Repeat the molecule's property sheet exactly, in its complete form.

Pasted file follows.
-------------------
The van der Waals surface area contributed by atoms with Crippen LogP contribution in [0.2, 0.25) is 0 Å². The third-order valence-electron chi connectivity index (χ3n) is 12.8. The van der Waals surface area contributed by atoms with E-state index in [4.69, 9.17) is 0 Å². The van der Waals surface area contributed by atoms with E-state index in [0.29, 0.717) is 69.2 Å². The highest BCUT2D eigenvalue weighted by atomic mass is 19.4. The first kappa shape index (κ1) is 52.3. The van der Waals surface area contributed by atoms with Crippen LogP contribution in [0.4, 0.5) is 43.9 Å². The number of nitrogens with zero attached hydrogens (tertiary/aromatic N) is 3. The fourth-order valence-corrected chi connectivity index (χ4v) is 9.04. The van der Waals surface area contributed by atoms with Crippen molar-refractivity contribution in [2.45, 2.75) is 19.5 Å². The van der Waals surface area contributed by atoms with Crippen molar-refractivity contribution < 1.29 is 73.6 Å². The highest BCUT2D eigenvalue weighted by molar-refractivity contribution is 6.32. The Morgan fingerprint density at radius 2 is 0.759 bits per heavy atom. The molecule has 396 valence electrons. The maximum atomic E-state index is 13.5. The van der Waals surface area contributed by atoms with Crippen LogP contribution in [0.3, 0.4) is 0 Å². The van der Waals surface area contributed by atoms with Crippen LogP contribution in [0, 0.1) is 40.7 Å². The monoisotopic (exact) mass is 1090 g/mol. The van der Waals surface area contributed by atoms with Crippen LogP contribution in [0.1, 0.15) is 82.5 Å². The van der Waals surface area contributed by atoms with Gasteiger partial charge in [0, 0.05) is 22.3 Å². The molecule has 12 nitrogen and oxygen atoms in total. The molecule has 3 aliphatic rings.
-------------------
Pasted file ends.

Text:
The van der Waals surface area contributed by atoms with Crippen LogP contribution in [0.2, 0.25) is 0 Å². The third-order valence-electron chi connectivity index (χ3n) is 12.8. The van der Waals surface area contributed by atoms with E-state index in [4.69, 9.17) is 0 Å². The van der Waals surface area contributed by atoms with E-state index in [0.29, 0.717) is 69.2 Å². The highest BCUT2D eigenvalue weighted by atomic mass is 19.4. The first kappa shape index (κ1) is 52.3. The van der Waals surface area contributed by atoms with Crippen LogP contribution in [0.4, 0.5) is 43.9 Å². The number of nitrogens with zero attached hydrogens (tertiary/aromatic N) is 3. The fourth-order valence-corrected chi connectivity index (χ4v) is 9.04. The van der Waals surface area contributed by atoms with Crippen molar-refractivity contribution in [2.45, 2.75) is 19.5 Å². The van der Waals surface area contributed by atoms with Crippen molar-refractivity contribution < 1.29 is 73.6 Å². The highest BCUT2D eigenvalue weighted by molar-refractivity contribution is 6.32. The Morgan fingerprint density at radius 2 is 0.759 bits per heavy atom. The molecule has 396 valence electrons. The maximum atomic E-state index is 13.5. The van der Waals surface area contributed by atoms with Crippen LogP contribution in [0.3, 0.4) is 0 Å². The van der Waals surface area contributed by atoms with Crippen LogP contribution in [0, 0.1) is 40.7 Å². The monoisotopic (exact) mass is 1090 g/mol. The van der Waals surface area contributed by atoms with Crippen LogP contribution in [0.1, 0.15) is 82.5 Å². The van der Waals surface area contributed by atoms with Gasteiger partial charge in [0, 0.05) is 22.3 Å². The molecule has 12 nitrogen and oxygen atoms in total. The molecule has 3 aliphatic rings.